How do I increase the focus other than Ritalin

“Brain doping” - learning made easy with pills?

Is the use of performance-enhancing drugs a question of reprehensible "brain doping" in daily competition? Or can "cognitive enhancement" promote equal opportunities - for example, by helping students with part-time jobs and children to compensate for multiple burdens? And wouldn't it even be in the interests of society if members of professional groups with responsible tasks use “neuro-enhancers”, if their performance-enhancing effect has been proven and taking them would be harmless to health?

What can the “miracle pills” really do?

Methylphenidate, also known as Ritalin, is considered to be a miracle drug, from which healthy people hope to increase alertness and concentration in the study and work marathon. The number of Ritalin prescriptions is increasing. This is an indication that more and more people are misusing the substance in order to optimize their mental performance. In addition to drugs against restlessness, nervousness and anxiety, preparations against depression, daytime sleepiness and beta blockers are also consumed for this purpose.

In fact, some substances can improve alertness or reduce sleep deprived fatigue. However, there are no reliable results that demonstrate a performance-enhancing effect in healthy people. What is certain is that all of these preparations have side effects. Headaches and personality changes such as emotional dulling are part of it. In addition, dependency can establish itself.

Public discourse - as early as possible

The diverse aspects of “brain doping” show how important it is to accompany the possible consequences of progress in life sciences with a social discourse. This must publicly illuminate the ethical, legal and social dimensions of new developments. Because it is important to form an opinion at an early stage: it can help shape the course set by social actors and prevent undesirable developments.

For the discussion about “cognitive enhancement” this means: It is important now to think about whether “brain-improving” substances mean progress or not, whether their use should be regulated or left to the freedom of decision of each individual.

Better involve young people

The participation of young people in such discussions has so far mostly only run in the background. It is particularly important to motivate young people to find out about future-relevant topics and to form a reflective opinion.

This supported the research project "JuHdo - Young people and how they deal with ethical, legal and social issues of increasing performance through brain doping". The Federal Ministry of Research funded JuHdo as part of its focus “Ethical, legal and social aspects in the life sciences”, or ELSA for short.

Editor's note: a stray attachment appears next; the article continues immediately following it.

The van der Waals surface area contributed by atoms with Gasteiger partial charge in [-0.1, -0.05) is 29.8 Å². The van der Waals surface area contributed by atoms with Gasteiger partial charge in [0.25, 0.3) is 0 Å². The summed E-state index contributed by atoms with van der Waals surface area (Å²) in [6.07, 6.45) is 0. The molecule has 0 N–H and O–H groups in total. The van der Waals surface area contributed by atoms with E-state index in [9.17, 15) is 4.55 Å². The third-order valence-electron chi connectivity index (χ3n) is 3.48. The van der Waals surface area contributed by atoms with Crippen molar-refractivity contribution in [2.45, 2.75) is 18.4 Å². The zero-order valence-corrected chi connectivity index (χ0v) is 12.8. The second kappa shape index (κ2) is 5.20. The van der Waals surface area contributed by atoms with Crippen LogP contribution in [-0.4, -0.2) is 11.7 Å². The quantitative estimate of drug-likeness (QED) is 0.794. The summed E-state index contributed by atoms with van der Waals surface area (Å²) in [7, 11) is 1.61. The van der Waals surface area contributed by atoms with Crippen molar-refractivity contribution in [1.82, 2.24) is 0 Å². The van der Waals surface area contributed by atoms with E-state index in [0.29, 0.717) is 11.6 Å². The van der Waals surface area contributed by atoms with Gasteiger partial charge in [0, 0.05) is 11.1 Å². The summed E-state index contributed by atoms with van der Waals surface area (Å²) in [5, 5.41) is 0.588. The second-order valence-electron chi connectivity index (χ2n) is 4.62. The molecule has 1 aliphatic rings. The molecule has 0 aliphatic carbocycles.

Britta Oertel is an information scientist at the Institute for Future Studies and Technology Assessment (IZT). She led the JuHdo project and found that young people had a high information deficit on improving their cognitive performance. “This applies to both knowledge of the effects and the adverse health effects of the substances. But young people hardly have an eye on ethical, legal and social aspects either, ”says Oertel. “That is certainly cause for concern. Because if young people, on the basis of insufficient information, decide to use 'neuro-enhancers' or to accept them, this harbors personal and social risks. "

How many people “dop” their brains?

6.7 percent of the employed people surveyed use prescription drugs without medical necessity to improve their cognitive performance. But the number of unreported cases is high: Experts believe that up to 12 percent of the workforce practice “brain doping” (DAK Health Report 2015). And students? According to a study from 2012, 5 percent consume performance-enhancing substances (Hochschul-Informations-System GmbH, HIS study). A study published in the journal “Phamarcotherapy” in 2013 came to the conclusion that 20 percent of students consume performance-enhancing substances. This study guaranteed the respondents absolute anonymity.

JuHdo as a blueprint for bioethical education

In order to interest young people in the subject of "brain doping" and to promote their opinion and will-formation, JuHdo integrated diverse methods and media into its information concept:

Small group discussions revealed the level of information and needs of young people. They made it clear which aspects have a decisive influence on the decision for or against the consumption or acceptance of performance-enhancing preparations.

The project website was set up. It serves young people as an up-to-date and objective source of information on the subject of increasing cognitive performance.

  • During the project, video conferences were held on the Internet to disseminate expert and empirical knowledge. Recordings of the conferences are available at
  • The results of a writing competition entitled “Risks and Opportunities of Brain Doping” show the insecurity of young people when dealing with the subject. The winners' contributions are published on, the online platform for young readers of the weekly newspaper DIE ZEIT.
  • The project developed a tool kit for civic education. Information and work materials bring the project results together. They can be used in school and extracurricular youth work.

"With JuHdo we were able to show how you can successfully introduce young people to complex topics", says you Liong Thio, Senior Researcher at the IZT. "This also makes JuHdo a valuable blueprint for others for bioethical debates."

Contact Person:
Britta Oertel and you Liong Thio
IZT - Institute for Future Studies and Technology
evaluation of non-profit GmbH
Schopenhauerstraße 26
14129 Berlin
030 803088-43
030 803088-88
[email protected]
[email protected]